Sam B.:  “Re: ‘How We Won‘ — please remove me from email list.  Not interested in this political crap.”

Kathryn Lance: “GREAT piece about ‘How We Won.’ I am sharing widely. Inspirational is an understatement.”

Fred C.:  “OK, we won.  I’m glad.  Can we please get back to finance occasionally?  Such as, why did Bank of Utica pop $45 last week or is Delcath still a reasonable speculation or time to dump?  Your column is worth the price but the election was 3 weeks ago.”

>> It’s over?  You mean I didn’t just dream it?

Guru thinks DCTH may fall even further under pressure from year-end tax selling and announcement of another capital raise . . . but he thinks approval for treating ocular melanoma will come by June if not before and that the stock would then go to $3 or $4.  This is clearly not what we had once hoped — imagine if we had sold it all at $14 instead of watching it drop to today’s $1.35 — but I’m not inclined to sell it here.

BKUTK “popped” $45 a share on, I think, 500 shares.  If someone now rushed to sell 500 shares, it could pop right back down.  But Chris Brown of Aristides says its liquidation value is north of $600 (and doesn’t seeing it liquidating), so at $385 he holds on with enthusiasm.


Air Navigation Services of the Czech Republic has signed on as WheelTug’s “air traffic services partner for European operations.”  Read it here.  So we have airlines signed on to lease WheelTug if it can be produced and certified — KLM, Alitalia, El Al, Jet Airways, Israir, Onur Air — and a still-growing team signed on to produce and certify it.  If they should succeed, which this video suggests they may, it’s hard for me to imagine why the operator of any commercial jet would ever not want this capability.  So with each new development it seems increasingly possible that more than 10,000 aircraft may, in the intermediate future (a few years), be taxiing around with WheelTug systems that could net WheelTug perhaps $50,000 a year each — a pre-tax net of half a billion dollars a year.  At its current $8.50 a share, Borealis, which owns most of WheelTug, is currently valued at about $45 million, which is to say more like “one-tenth times” dreamt-of earnings than the more traditional “ten times earnings.” For it to get from one-tenth to ten times — which it may surely never, ever, ever do — would be for it to rise a hundredfold from here.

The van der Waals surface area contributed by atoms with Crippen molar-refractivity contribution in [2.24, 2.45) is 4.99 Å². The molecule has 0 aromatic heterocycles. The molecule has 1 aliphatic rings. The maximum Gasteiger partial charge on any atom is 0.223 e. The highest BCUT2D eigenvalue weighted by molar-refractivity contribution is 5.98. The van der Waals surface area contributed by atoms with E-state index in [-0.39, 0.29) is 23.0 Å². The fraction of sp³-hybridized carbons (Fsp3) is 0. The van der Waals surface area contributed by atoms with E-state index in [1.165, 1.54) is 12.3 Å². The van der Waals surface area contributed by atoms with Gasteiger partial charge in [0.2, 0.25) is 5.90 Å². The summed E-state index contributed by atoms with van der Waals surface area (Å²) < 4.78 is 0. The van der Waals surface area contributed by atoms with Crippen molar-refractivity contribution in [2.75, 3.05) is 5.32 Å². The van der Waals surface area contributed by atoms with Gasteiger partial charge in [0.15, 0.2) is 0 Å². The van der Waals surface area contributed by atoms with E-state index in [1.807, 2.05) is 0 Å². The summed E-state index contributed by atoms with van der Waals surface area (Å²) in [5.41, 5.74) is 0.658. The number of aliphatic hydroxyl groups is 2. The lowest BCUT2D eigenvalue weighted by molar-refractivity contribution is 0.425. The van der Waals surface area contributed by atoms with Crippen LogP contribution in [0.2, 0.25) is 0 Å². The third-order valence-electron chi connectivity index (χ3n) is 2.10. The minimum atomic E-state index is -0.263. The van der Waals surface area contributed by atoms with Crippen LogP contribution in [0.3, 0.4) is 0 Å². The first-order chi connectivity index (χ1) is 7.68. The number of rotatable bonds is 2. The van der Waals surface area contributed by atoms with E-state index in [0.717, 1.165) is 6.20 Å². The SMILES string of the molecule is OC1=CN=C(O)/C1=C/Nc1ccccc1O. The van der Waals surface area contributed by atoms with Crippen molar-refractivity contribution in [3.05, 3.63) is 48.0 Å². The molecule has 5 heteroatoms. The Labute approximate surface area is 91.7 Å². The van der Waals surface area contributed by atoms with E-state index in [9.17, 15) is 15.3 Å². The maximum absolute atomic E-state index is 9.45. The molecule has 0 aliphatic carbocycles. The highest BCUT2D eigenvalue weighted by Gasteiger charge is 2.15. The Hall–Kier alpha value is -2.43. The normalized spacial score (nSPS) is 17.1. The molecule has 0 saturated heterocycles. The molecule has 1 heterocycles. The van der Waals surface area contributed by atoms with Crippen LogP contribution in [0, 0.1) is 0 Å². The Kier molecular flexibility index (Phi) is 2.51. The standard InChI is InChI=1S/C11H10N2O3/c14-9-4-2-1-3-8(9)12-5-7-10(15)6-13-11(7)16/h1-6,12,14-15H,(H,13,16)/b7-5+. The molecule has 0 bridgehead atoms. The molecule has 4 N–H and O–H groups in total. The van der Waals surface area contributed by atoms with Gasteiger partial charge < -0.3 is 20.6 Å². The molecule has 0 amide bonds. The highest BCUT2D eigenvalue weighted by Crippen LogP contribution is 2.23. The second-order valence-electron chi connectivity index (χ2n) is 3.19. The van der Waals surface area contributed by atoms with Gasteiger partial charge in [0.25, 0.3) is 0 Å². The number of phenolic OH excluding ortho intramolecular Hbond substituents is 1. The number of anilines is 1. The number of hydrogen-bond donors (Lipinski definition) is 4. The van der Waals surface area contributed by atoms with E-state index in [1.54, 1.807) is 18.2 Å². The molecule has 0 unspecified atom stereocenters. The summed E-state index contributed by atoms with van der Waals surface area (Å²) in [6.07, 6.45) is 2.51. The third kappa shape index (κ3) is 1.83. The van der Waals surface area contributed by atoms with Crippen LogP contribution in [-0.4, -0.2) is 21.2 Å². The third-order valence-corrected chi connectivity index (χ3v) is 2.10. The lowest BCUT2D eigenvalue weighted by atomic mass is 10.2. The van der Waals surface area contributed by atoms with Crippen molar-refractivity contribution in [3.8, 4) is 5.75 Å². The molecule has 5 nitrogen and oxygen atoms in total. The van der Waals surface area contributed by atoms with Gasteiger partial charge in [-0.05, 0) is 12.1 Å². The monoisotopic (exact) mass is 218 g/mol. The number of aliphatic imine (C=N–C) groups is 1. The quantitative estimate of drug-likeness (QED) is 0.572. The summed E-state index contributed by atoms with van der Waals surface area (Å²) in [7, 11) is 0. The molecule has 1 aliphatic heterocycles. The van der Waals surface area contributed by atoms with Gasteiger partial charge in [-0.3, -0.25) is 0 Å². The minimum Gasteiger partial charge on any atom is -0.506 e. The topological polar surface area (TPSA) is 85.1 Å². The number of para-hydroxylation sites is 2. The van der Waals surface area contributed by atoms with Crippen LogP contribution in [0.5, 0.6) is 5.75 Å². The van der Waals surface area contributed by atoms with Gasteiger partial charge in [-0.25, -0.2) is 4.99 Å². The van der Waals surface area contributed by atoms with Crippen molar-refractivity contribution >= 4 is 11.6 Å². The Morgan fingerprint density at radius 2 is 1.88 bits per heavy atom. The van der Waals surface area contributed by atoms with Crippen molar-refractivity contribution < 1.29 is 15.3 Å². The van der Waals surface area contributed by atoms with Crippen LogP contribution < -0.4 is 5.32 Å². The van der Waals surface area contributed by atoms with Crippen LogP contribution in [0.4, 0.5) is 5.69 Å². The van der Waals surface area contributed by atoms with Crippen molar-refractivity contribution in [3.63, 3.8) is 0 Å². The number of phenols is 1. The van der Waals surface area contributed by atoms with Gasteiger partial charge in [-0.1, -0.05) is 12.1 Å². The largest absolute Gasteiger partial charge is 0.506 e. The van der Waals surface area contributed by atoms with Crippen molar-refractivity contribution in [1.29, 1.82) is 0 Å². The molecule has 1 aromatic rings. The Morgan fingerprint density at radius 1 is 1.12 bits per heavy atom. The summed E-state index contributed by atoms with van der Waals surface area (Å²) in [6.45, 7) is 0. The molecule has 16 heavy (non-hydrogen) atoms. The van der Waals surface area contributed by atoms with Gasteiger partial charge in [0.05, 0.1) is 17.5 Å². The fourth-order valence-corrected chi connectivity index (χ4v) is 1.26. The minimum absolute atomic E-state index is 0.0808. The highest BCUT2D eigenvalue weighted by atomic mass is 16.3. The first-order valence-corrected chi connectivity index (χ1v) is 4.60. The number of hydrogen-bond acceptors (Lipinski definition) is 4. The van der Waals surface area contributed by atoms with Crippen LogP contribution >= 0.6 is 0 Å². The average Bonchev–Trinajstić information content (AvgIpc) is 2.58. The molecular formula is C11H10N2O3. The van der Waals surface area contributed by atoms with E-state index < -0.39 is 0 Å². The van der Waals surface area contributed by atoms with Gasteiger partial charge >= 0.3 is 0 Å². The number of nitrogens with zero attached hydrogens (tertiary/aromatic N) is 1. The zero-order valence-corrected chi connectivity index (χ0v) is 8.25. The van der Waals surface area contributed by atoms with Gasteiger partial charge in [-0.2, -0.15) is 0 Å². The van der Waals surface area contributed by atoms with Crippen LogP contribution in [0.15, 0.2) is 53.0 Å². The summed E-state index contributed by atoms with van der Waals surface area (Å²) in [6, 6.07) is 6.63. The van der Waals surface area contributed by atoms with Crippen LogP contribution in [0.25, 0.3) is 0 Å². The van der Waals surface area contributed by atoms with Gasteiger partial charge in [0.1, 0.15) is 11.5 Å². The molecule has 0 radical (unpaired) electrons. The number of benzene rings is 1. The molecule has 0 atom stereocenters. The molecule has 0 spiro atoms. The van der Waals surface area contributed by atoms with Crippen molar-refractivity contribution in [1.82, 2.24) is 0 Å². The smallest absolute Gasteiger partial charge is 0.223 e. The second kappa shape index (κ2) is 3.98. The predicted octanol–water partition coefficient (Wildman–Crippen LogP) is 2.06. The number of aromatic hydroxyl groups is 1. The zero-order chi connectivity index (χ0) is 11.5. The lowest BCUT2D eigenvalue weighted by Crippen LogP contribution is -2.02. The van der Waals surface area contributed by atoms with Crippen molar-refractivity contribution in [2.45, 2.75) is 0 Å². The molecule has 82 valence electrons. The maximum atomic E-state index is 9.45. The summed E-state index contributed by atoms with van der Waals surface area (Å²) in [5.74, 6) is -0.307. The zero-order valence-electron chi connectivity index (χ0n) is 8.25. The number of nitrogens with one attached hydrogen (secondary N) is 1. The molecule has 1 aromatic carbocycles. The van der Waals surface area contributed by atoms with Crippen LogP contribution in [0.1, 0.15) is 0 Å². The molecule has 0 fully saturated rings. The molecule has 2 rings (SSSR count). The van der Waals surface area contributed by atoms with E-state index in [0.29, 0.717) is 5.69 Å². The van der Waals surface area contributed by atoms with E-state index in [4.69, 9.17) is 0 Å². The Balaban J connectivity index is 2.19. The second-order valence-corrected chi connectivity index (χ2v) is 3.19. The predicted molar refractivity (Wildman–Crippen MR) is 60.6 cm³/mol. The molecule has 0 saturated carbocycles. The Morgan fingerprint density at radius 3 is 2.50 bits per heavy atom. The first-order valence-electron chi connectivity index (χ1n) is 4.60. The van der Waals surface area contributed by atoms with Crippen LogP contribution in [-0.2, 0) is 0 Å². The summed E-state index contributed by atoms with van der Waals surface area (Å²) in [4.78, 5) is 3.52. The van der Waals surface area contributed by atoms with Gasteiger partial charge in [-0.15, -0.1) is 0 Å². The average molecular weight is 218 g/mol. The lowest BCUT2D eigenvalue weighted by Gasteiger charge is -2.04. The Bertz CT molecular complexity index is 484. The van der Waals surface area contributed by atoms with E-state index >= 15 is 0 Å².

The world is a funny place.  Given your choice of $10,000 worth of Citicorp stock or General Motors or Enron — or Borealis — in 1999, when we first started buying these crazy shares, any prudent person would have taken one of the blue chips.  But Citi is down 87% since then.  And GM shareholders have fared even worse.  (Enron, at least, with $100 billion in sales at the time and named by Fortune “America’s Most Innovative Company” for six consecutive years, has probably done well.  But for some reason I can’t find a stock quote.)  Borealis, meanwhile, has tripled.

I do understand it may all amount to nothing.  Who knows what hidden pitfalls and catastrophes lurk.  But I also enjoy musing about the hidden upside — that if WheelTug actually succeeds, maybe the technology could find application elsewhere, as, for example, in automobiles.  And maybe the company’s other technologies have value.  And maybe — who let me out of the asylum? — its behemoth iron ore deposits have value as well.

I like to think each of you has at least a little money you can truly afford to lose — mad money!  money for the fun of it! — and that, if you do, some of it sits not in cash but in a few shares of BOREF (purchased with a “limit order” via a discount broker).




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